When buyers see your townhouse for sale, they might not be aware of everything they're buying into. For starters, townhouse owners typically enjoy the benefit of having more freedom over making changes to their domain than, say, condo owners or apartment renters. Townhome communities can also win out in terms of the common facilities—like a shared pool or gym—that they offer. So it makes sense that townhouses have recently become the latest "it" property.
Therefore, if you're planning on selling your townhouse, you should be privy to the best ways to market it, the timeline you might have to follow, and what needs to happen after you accept an offer.
What is a townhouse?
A townhouse is a single-family dwelling with at least two floors as opposed to condominiums that are typically designed like single-level apartments. Townhouses usually share a wall with another house, but unlike a duplex, each townhouse is individually owned. They can be attached as row houses, attached back to back, or arranged in other configurations.
Ways to market a townhouse for sale
In some ways, selling a townhouse can be easier than selling a single-family home, because the similar homes in your community can make it easier to determine the fair market value. This can give buyers the assurance that they're not overpaying.
Additionally, buyers will be looking at both the home itself and the community full of perks and shared amenities. You and your real estate agent should include any walking trails, parks, playgrounds, fitness centers, swimming pools, and assigned and guest parking in the listing.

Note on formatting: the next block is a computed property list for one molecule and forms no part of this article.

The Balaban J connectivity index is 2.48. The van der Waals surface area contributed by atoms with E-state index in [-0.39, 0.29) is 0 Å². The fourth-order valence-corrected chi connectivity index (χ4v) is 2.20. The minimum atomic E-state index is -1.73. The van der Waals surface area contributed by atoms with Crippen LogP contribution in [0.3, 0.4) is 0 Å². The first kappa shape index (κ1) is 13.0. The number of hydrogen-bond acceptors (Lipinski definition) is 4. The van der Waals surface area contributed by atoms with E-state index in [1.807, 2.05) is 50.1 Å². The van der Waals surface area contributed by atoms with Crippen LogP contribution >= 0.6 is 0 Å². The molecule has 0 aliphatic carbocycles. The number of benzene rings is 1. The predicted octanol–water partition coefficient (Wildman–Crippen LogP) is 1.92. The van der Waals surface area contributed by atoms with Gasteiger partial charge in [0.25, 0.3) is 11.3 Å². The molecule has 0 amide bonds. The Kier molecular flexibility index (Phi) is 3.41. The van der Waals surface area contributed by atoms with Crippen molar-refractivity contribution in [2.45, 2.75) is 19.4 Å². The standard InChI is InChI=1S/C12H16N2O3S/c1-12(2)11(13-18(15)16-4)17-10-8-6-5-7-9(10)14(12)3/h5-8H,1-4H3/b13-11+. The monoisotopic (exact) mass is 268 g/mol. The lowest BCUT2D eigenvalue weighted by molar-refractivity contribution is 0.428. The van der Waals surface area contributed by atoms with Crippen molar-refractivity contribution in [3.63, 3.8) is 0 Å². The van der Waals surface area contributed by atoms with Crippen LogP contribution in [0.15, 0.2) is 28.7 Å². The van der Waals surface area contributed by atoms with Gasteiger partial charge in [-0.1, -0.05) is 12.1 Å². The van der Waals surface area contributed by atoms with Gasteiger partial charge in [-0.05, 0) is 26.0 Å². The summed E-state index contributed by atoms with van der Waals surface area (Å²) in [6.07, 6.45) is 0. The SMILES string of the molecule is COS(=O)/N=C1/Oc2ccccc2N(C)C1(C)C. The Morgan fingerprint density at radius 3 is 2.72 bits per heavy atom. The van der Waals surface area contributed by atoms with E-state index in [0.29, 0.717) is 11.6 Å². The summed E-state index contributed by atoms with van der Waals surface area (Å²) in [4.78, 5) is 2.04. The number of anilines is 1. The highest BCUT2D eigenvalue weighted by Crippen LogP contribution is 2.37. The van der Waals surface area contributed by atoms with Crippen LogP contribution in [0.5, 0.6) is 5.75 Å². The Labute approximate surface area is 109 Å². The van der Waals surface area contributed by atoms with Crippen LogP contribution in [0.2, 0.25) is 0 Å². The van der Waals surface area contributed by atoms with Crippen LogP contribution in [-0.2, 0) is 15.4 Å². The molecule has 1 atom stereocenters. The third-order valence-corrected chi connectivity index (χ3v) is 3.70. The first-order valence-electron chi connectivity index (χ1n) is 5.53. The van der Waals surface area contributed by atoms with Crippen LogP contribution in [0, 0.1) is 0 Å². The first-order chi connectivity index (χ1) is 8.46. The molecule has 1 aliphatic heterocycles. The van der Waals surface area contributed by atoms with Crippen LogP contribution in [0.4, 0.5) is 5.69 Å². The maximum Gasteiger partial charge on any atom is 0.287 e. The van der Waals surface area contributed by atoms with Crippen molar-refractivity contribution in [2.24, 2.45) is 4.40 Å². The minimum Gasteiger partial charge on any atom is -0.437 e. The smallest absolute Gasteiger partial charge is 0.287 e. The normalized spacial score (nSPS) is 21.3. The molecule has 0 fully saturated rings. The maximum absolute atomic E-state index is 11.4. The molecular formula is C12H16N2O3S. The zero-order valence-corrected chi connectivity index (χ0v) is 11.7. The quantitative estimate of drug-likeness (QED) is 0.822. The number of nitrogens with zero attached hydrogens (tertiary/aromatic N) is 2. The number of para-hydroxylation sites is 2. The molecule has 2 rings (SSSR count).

Different townhouse communities have different rules about maintenance; some homeowners associations are more hands-off while others will make you paint your house whether or not you like it. It's important to give potential buyers the complete picture, including HOA fees and regulations they're beholden to if they decide to own in the community.
But you can spin those fees as a positive: "Make it clear that the fees will save them money on services like snow removal or trash removal that they might otherwise be responsible for in a single-family home," says Michele Lerner, a real estate expert and author. "You can offer to cover the homeowner association fees for a year in order to make the first year of homeownership easier on buyer."
Make sure you're HOA-compliant
Depending on how active your HOA is, there might be rules in place about where you can put your "For Sale" sign and how you can market the property. Make sure to check your community's bylaws at the beginning of the sale process to determine what you can and can't do.
Once you find a buyer, you'll usually have to provide paperwork to your HOA and have your buyer agree to HOA rules in writing by a certain deadline.
"The purchase offer is typically contingent on the buyers' acceptance of the rules and regulations by a particular deadline," says Lerner. "If they don’t receive the documents on time, the buyers could use this as an excuse to revoke their offer."
If you work with a real estate agent who knows the process, it will be even easier, so make sure to find someone to help you who knows the drill. A good place to start looking for an agent familiar with townhouse sales is right in your own backyard! Agents who have sold homes in your community will already be familiar with the details and regulations of your specific HOA.
Article provided by: Realtor.com